A renowned former army scout is hired by ranchers to hunt down rustlers but finds himself on trial for the murder of a boy when he carries out his job too well. Tom Horn finds that the ... See full summary »
Almost in breadth and depth of a documentary, this movie depicts an auto race during the 70s on the world's hardest endurance course: Le Mans in France. The race goes over 24 hours on 14.5 ... See full summary »
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Buzz Rickson is a dare-devil World War II bomber pilot with a death wish. Failing at everything not involving flying, Rickson lives for the most dangerous missions. His crew lives with this... See full summary »
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Engineer Jake Holman arrives aboard the gunboat U.S.S. San Pablo, assigned to patrol a tributary of the Yangtze in the middle of exploited and revolution-torn 1926 China. His iconoclasm and... See full summary »
Captain Tom Reynolds and his band of skilled O.S.S. operatives are in WWII Burma to train the Kachin natives in modern warfare. But jungle combat, particularly against a Japanese army as ... See full summary »
A renowned former army scout is hired by ranchers to hunt down rustlers but finds himself on trial for the murder of a boy when he carries out his job too well. Tom Horn finds that the simple skills he knows are of no help in dealing with the ambitions of ranchers and corrupt officials as progress marches over him and the old west. Written by
Keith Loh <firstname.lastname@example.org>
According to director Arthur Penn, the real-life Tom Horn was the inspiration for the villainous Marlon Brando character in his "The Missouri Breaks" (1976). In interviews, Penn described his screenwriter, Thomas McGuane, as an expert on the life of Tom Horn, which may be why McGuane is also one of the screenwriters on this rather different version of Horn's adventures. See more »
The rifle Steve McQueen uses in the film is a Winchester Model 1876, stated to be chambered in .45-60 Winchester, however, the rifle was actually chambered in .45-75 Winchester. The real life Tom Horn carried a Winchester Model 1894 chambered in .30-30 Winchester. See more »
Did you get the letter that is telling you to not come around here?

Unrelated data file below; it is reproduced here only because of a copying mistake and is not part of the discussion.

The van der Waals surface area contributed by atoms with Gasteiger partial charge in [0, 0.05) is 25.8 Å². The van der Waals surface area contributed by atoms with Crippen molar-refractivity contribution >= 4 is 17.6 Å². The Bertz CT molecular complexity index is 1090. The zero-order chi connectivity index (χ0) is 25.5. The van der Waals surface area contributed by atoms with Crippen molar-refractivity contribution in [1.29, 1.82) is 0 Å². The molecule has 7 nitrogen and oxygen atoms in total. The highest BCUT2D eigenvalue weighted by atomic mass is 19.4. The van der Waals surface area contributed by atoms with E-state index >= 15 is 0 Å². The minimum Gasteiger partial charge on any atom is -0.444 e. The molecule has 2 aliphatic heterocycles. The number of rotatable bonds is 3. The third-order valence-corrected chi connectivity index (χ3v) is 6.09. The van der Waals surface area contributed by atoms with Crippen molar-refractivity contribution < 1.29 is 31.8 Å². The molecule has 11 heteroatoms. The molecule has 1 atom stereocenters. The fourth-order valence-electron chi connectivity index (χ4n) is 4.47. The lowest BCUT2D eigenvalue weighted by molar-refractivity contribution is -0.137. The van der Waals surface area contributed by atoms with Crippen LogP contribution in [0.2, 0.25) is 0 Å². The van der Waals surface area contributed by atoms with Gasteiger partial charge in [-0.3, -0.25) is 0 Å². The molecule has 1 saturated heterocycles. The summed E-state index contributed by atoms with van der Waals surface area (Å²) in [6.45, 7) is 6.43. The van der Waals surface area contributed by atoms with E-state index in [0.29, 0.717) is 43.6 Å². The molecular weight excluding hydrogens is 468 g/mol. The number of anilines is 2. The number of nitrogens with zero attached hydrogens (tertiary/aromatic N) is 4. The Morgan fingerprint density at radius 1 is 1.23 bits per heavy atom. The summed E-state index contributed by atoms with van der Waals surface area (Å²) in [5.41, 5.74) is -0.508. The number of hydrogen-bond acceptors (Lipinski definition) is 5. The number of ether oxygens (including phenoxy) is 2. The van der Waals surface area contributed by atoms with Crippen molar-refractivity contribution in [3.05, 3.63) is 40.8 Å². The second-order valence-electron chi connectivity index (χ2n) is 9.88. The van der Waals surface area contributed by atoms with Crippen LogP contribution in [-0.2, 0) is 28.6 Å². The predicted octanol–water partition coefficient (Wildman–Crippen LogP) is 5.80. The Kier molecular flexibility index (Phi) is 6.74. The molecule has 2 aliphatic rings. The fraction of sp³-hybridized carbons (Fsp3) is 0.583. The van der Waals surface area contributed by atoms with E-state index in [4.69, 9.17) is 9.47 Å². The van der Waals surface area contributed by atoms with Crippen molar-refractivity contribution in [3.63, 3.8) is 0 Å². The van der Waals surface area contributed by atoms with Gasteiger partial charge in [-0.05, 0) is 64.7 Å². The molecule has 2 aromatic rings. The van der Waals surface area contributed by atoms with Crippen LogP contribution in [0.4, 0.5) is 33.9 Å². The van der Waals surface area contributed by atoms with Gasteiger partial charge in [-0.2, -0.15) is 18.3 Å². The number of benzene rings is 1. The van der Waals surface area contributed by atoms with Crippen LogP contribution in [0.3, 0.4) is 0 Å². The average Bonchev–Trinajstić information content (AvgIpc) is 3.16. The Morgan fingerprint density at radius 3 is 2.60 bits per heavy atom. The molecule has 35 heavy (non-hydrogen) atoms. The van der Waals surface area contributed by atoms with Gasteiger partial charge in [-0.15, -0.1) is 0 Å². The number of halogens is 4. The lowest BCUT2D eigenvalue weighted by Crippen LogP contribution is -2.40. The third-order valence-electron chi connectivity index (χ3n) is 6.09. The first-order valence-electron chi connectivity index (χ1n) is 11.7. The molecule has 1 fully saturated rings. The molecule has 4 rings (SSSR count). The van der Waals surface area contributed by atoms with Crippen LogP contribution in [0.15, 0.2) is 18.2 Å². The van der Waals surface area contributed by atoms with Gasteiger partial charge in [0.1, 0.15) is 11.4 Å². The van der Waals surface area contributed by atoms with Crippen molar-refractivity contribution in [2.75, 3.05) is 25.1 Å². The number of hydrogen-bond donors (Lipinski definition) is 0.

I got your fucking letter, champion! I rolled it up in the back with tobacco and smoked it!
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I often wonder how pre video audiences were able to take in the full effect and minor nuances of films as we can today. Watching a film again and again allows one to really study the work and pick up the director's deep intent for character and plot.
Watching Tom Horn a few times allows one to see that it really is a good movie. And after more than 20 years in motion pictures, McQueen finally just fits into his role, and does not "act" or play Steve McQueen.
The first scenes are excellent. McQueen establishes his character as a man who knows, and has seen most of, what the west is about. He knows who he is, and what he's accomplished, so he doesn't need to brag. The way he virtually walks into a fight in the bar with the pompous British fighter and his manager is superb. "Well, if he ain't won the fight yet, then he ain't the champ yet" is delivered with believable aplomb. When he says the guy's mother would have to stand on his shoulders just to kiss Geronimo's ass it is priceless. Especially good is his question "OK, if I win this fight, then does that make ME champion of the world?" He knows he is going to get his butt kicked but does all this for principle's sake. His running out the door and yelling oh s***, then throwing the plate of food at the fighter is one of the better acting sequences done anywhere.
His work as the stock detective is classic McQueen without his earlier years of mugging and panning. Good stuff.
The open spaces of this film, and Horn's subsequent incarceration gave me a feeling of freedom and claustrophobia. It worked well
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